Guest Blog- Casey Burk

Single Mother- 50% Strength, 50% Fear

No one ever said that being a mother was going to be easy. There were plenty of people who warned us about all of the hardships we would go through once that first child was born. But that was when ‘I’ was a part of a ‘we’. I was married and expected to raise my son in a home with two parents, the way I was raised. All of those people with the lists of warnings carefully left out the part about what it would be like as a single mother.

A single parent (or solo parent) is a parent, not living with a spouse or partner, who has most of the day to day responsibilities in raising the child or children. A definition from Wikipedia doesn’t even begin to describe what it means to be a single mother. Yes, I deal with the day to day responsibilities in raising my child, meaning I feed him, dress him, and ensure that he gets the right balance of sleep and play. But that is such a broad definition of responsibility. I think any person with the ability to that for themselves has the ability to do it for a child as well. The difference is that I have to provide the food, the clothes and the roof over his head, all without the financial support of a second parent. This is where being a single parent begins to get tricky.

When there are two parents raising a child together, one might go to work while the other stays home with the child. Or they both go to work and put the child in daycare, sharing the responsibility of picking him up by the end of the day and spending quality time with him. There are either two incomes or an income and built in daycare. As a single parent, I am not only responsible for working but also daycare. And if I have to work and my son has to be in daycare all day, when is there a moment of quality time? In my opinion, my son deserves anything and everything he could ever want, including time spent with me and memories that time creates. There has to be a balance but when you are a single parent it feels as if you are balancing on a rope 500 feet above ground. So what is more important? Giving my son all the material items that he begs for everyday or giving him time and love, which may not seem as important to him at the moment but will give him so much more in the long run?

And so begins the emotional aspect of this journey. Raising a child requires more than the day to day physical responsibilities. Being a good mom requires more than feeding, dressing and playing with your children. Little kids have a very good ability to pick up on others emotions and they feed off the good and the bad. Their emotional state usually reflects that of those around them. And if they feel bad, sad, worried or scared, their growth and development could be greatly affected. They are children, they have a clean slate and a magic in their hearts that should be there as long as possible. As a single parent, sometimes it is hard to hide these emotions from them and to promote happiness. There is always something to worry about when you are alone, whether it is money, loneliness, or simply fear of the unknown. Those fears can play with a person’s emotions without them even knowing, which in turn can play with a child’s emotions. Single parents often wonder why their children have such bad behavior problems and emotional issues. If every one of them could just look at themselves and how they carry themselves around their children, in most cases those issues wouldn’t be so bad. (I am not claiming to be any kind of expert here, I just truly believe this!)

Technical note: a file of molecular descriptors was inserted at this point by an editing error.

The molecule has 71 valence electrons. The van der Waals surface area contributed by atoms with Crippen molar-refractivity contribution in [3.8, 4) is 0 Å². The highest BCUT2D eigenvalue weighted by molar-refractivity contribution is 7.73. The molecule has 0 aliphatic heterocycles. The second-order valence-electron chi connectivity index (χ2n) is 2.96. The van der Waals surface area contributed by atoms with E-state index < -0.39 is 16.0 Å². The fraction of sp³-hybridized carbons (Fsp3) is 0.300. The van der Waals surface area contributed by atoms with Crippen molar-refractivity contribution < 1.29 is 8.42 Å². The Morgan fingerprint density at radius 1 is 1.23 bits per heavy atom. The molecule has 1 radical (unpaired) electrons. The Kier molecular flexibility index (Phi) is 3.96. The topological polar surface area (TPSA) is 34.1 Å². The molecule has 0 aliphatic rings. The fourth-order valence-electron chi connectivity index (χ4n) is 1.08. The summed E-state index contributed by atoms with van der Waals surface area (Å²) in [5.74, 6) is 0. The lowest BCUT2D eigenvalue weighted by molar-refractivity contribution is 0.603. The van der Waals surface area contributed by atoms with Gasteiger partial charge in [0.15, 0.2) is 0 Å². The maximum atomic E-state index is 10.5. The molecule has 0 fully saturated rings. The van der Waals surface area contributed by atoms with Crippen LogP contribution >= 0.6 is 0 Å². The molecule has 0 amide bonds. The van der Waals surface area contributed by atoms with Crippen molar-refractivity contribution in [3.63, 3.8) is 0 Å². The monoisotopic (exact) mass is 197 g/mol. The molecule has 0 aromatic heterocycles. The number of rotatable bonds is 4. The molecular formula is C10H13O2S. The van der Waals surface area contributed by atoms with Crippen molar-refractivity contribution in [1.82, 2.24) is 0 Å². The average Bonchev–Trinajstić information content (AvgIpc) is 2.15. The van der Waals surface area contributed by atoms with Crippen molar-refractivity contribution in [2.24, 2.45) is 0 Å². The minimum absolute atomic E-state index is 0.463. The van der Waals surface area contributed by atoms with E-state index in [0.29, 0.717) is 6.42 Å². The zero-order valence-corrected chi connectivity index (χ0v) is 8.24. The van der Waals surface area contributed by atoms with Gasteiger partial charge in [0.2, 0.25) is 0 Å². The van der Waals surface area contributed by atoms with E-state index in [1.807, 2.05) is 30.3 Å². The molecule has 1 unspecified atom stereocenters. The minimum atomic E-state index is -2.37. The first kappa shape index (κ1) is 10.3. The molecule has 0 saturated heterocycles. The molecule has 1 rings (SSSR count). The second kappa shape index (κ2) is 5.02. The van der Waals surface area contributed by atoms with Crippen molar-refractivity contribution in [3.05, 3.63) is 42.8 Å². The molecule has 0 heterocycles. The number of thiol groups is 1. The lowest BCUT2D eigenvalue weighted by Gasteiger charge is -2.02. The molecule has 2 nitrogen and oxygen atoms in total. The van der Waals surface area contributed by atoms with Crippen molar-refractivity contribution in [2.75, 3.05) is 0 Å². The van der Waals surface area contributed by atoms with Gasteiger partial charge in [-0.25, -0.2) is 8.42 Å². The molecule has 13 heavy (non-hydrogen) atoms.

One last fear that I believe is big (however it is not nearly the last!) is if you are raising your child to be the best they can be. This child, and one day adult, is a mirror effect of how well you raised them. As a single parent, you are solely responsible for how your children turn out. Sure they may make their own bad decisions one day and do things that you aren’t necessarily proud of, but their beliefs and memories and values are all focused on you. As terrifying as this may seem, I look at it as a benefit. I don’t have to argue with another parent on how I want to raise my son. I don’t have to fight about discipline techniques or nutrition beliefs. I do with him what I believe to be important. And I may not have that second parent to look to for advice or help, but I have created a very large support system that work as my parental partner. And even though they don’t have a say in how I raise my child, they are the shoulder that I cry on and the love that I need daily. They are one big second parent helping me be the best parent I can be, much like a husband or wife would be to others.

I am about to dive in to this journey for a second time. I have my 5 year old baby boy and I am expecting my daughter in Oct. Although it is not the journey I would have chosen for myself again, I know that I can do it and have proof that that is true. My son is one of the most loving, caring, and beautiful children I have ever known. He is respectful and has such great potential. It scares me to think about all of the things I will have to go through with him alone, but at the end of the day, when he is showing me more love than any man ever could; I know that we will be alright. We will get through those hard times together and will have an amazing bond. And he will be there for me as I begin this journey with my daughter. We will be a family, not the conventional type, but a family none the less. We will have as much love and respect as any traditional family does, with a sprinkle of fear and a touch of strength.